Golf has a love/hate relationship with environmentalists. On one hand, most courses preserve a large chunk of land that wildlife, for the most part, is left to their own devices. However, on the other hand, some of the chemicals, water and abandoned equipment used can have a negative impact on that same plot of land.
While the fight between golfers and environmentalists will likely rage on as long as golf is played, an Alaskan restaurant has been forced to remove one of its attractions — a short par-3 golf hole the spans the width of the Chena River in Fairbanks — The Associated Press reports:
A complaint has driven a Fairbanks hotel and restaurant to stop offering patrons the opportunity to smack golf balls across the Chena River.
Pike’s Landing suspended the long-running game after a complaint that most golf balls fell short of the “green” about 100 yards away on the far side of the Chena, entered the water and washed downstream, possibly endangering wildlife.
Mike Solter, a water rules compliance manager for the Alaska Department of Environmental Conservation, confirmed Monday that Pike’s Landing had suspended the game but is looking for a way to resume it.
“This is something that, as I understand it, is important to them and they would like to continue it,” Solter said. “We want to work with them to see if there’s a way we can make that happen.”
Pike’s Landing is owned by former state Rep. Jay Ramras. Messages seeking comment were not immediately returned.
The game was stopped after a complaint by Anchorage environmental activist Rick Steiner, a former University of Alaska Fairbanks professor, who stopped at the restaurant on the way back from a trip to the upper Noatak River in the Gates of the Arctic National Park. Steiner in an email said Alaska’s rivers are “sacred shrines” that should be respected and protected.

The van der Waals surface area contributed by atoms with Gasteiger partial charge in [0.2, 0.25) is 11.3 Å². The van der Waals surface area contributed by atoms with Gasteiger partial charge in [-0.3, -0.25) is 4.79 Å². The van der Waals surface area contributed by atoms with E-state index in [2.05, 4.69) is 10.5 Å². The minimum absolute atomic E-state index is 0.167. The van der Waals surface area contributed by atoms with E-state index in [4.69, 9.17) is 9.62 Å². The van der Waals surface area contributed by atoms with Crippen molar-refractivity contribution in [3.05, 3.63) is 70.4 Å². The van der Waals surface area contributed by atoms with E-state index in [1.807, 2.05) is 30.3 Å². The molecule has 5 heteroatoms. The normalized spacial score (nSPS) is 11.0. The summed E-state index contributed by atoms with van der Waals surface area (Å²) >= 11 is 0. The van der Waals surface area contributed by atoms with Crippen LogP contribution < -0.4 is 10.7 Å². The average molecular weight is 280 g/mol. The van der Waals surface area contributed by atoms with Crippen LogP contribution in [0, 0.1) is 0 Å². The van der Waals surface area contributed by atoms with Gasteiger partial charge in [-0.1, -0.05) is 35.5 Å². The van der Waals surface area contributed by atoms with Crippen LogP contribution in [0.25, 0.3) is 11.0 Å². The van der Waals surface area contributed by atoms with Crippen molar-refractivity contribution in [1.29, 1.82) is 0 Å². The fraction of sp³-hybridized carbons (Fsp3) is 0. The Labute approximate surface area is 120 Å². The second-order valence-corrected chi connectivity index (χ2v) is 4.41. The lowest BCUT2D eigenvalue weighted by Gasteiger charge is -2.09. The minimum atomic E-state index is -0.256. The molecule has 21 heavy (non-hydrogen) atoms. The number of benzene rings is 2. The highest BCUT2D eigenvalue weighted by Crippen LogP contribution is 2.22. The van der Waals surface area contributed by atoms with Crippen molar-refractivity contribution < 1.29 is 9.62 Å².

“Disposing of golf balls in them does the opposite,” he said.
Steiner asked the DEC to investigate what appeared to be a clear violation of state and federal water pollution regulations — intentionally discarding plastics into a salmon stream.
“Golf balls are a prominent component of plastic marine debris in the global ocean, and they are often mistaken as prey items by seabirds and other marine animals,” he said.
They easily flow downstream, he said, and at the rate of 1 mph, could reach the Bering Sea in one to two months. Scores of golf balls have been found in in dead albatross stomachs on coral atolls in the central Pacific, Steiner said, and in the stomachs of dead whales.
Steiner isn’t stopping with Pike’s Landing, either. He’s looking into lodging a complaint against the Bering Sea Ice Golf Classic that take place around the same time as the Iditarod Trail Sled Dog Race, which sees a number of golf balls lost in the snow and ice.
The battle continues.